Many clergy members provide counseling services to the elderly at home and in the hospital, often free of charge. Many elderly patients prefer such counseling to that from a mental health care practitioner because they are more satisfied with the results and because they believe such counseling does not have the stigma that mental health care does. However, many clergy members do not have extensive training in mental health counseling and may not recognize when elderly patients need professional mental health care. In contrast, many hospital clergy have extensive training in the mental, social, and spiritual needs of the elderly. Thus, including hospital clergy as part of the health care team can be helpful. They can often bridge the gap between hospital care and care in the community by communicating with clergy in the community. For example, when a patient is discharged from the hospital, the hospital clergy may call the patient's clergy, so that support teams in the patient's religious community can be mobilized to help during the patient's convalescence (eg, by providing housekeeping services, meals, or transportation, by visiting the patient or caregiver).
Support of patients' religious beliefs and practices:
Health care practitioners should support the patient's religious involvement as long as it does not interfere with necessary medical care because such involvement may contribute to good health. People who are actively involved in religious groups, particularly those in major religious traditions, tend to be healthier.
Some practitioners pray with patients, read religious scriptures to them, or make sure patients have the religious materials (eg, large-print scriptures, religious audiotapes) they want. However, practitioners should not feel obligated to do anything that violates their own beliefs.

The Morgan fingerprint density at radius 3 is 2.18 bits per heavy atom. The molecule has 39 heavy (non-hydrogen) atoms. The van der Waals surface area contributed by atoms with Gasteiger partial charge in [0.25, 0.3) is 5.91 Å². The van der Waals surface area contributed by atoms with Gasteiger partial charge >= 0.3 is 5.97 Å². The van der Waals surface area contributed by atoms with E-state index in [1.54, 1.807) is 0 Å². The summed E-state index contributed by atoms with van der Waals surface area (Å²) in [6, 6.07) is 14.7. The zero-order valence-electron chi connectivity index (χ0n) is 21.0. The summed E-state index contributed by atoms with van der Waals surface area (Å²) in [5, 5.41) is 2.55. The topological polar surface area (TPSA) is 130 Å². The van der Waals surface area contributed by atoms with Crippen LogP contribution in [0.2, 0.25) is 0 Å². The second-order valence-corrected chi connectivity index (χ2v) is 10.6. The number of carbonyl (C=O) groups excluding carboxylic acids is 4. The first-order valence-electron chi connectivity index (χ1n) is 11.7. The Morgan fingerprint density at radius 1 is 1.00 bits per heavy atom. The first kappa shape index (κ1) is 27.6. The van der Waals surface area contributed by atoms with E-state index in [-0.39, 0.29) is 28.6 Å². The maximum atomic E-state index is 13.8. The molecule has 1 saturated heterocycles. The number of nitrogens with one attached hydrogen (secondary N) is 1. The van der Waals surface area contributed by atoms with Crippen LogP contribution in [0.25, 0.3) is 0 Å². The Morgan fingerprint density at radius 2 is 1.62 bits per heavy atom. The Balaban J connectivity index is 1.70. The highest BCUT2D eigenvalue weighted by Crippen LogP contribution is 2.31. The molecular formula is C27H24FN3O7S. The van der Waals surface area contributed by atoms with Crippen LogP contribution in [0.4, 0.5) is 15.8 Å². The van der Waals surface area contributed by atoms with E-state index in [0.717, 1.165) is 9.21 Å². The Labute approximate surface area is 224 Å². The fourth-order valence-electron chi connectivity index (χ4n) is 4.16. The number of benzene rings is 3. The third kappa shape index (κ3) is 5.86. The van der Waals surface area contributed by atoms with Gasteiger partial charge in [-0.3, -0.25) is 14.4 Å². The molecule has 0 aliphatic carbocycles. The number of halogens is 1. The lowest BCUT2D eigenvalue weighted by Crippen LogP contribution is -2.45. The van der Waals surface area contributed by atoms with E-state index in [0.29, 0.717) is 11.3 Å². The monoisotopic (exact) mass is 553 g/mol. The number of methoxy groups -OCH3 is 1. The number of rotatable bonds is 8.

Recommendation of religious activities:
Health care practitioners may suggest that patients consider religious activities if patients seem receptive and may benefit from such activities, which can provide social contact, reduce alienation and isolation, and increase a sense of belonging, of meaning, and of life purpose. These activities may also help the elderly focus on positive activities rather than on their own problems. However, some activities are appropriate only for more religious patients. If patients are not already involved in religious activities, suggesting such activities requires sensitivity. Patients seek medical care for health-related reasons, not religious ones.
Patient and family information:
Health care practitioners can provide information about the health benefits of religious beliefs and practices for the elderly and about local religious resources (eg, support groups at local churches, health promotion programs, volunteer activity programs).
Last full review/revision September 2009 by Barbara J. Berkman, DSW/PhD; Daniel B. Kaplan, MSW
Content last modified February 2012